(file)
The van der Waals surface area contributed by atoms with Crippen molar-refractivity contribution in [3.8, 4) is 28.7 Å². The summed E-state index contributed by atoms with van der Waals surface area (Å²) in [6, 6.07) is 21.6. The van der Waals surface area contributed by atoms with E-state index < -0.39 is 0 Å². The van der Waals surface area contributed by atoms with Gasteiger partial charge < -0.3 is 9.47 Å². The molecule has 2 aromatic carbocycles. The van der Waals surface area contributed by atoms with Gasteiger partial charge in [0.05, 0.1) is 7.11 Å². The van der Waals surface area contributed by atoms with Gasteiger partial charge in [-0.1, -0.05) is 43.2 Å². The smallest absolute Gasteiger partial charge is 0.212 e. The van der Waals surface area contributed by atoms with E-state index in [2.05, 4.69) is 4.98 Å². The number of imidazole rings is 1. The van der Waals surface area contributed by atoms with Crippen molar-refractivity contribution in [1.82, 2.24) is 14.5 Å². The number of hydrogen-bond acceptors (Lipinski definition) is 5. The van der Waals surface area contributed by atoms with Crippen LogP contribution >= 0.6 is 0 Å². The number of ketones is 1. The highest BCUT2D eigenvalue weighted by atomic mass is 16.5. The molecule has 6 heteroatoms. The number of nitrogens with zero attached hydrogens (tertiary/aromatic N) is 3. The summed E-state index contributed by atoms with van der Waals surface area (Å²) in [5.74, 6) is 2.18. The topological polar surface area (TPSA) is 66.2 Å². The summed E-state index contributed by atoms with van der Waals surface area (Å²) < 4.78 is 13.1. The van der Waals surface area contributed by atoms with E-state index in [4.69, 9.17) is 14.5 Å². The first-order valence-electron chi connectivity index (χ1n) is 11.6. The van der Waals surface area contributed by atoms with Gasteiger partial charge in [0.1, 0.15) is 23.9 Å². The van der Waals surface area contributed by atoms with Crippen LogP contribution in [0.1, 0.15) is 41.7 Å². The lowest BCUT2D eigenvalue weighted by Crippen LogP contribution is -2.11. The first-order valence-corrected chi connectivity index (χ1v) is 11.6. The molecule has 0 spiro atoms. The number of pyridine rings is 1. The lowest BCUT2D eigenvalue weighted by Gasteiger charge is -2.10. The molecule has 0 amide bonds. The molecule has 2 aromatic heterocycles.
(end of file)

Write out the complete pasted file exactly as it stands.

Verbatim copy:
The van der Waals surface area contributed by atoms with Crippen molar-refractivity contribution in [3.8, 4) is 28.7 Å². The summed E-state index contributed by atoms with van der Waals surface area (Å²) in [6, 6.07) is 21.6. The van der Waals surface area contributed by atoms with E-state index < -0.39 is 0 Å². The van der Waals surface area contributed by atoms with Gasteiger partial charge < -0.3 is 9.47 Å². The molecule has 2 aromatic carbocycles. The van der Waals surface area contributed by atoms with Gasteiger partial charge in [0.05, 0.1) is 7.11 Å². The van der Waals surface area contributed by atoms with Gasteiger partial charge in [-0.1, -0.05) is 43.2 Å². The smallest absolute Gasteiger partial charge is 0.212 e. The van der Waals surface area contributed by atoms with E-state index in [2.05, 4.69) is 4.98 Å². The number of imidazole rings is 1. The van der Waals surface area contributed by atoms with Crippen molar-refractivity contribution in [1.82, 2.24) is 14.5 Å². The number of hydrogen-bond acceptors (Lipinski definition) is 5. The van der Waals surface area contributed by atoms with Crippen LogP contribution >= 0.6 is 0 Å². The number of ketones is 1. The highest BCUT2D eigenvalue weighted by atomic mass is 16.5. The molecule has 6 heteroatoms. The number of nitrogens with zero attached hydrogens (tertiary/aromatic N) is 3. The summed E-state index contributed by atoms with van der Waals surface area (Å²) in [5.74, 6) is 2.18. The topological polar surface area (TPSA) is 66.2 Å². The summed E-state index contributed by atoms with van der Waals surface area (Å²) < 4.78 is 13.1. The van der Waals surface area contributed by atoms with E-state index in [4.69, 9.17) is 14.5 Å². The first-order valence-electron chi connectivity index (χ1n) is 11.6. The van der Waals surface area contributed by atoms with Gasteiger partial charge in [0.1, 0.15) is 23.9 Å². The van der Waals surface area contributed by atoms with Crippen LogP contribution in [0.1, 0.15) is 41.7 Å². The lowest BCUT2D eigenvalue weighted by Crippen LogP contribution is -2.11. The first-order valence-corrected chi connectivity index (χ1v) is 11.6. The molecule has 0 spiro atoms. The number of pyridine rings is 1. The lowest BCUT2D eigenvalue weighted by Gasteiger charge is -2.10. The molecule has 0 amide bonds. The molecule has 2 aromatic heterocycles.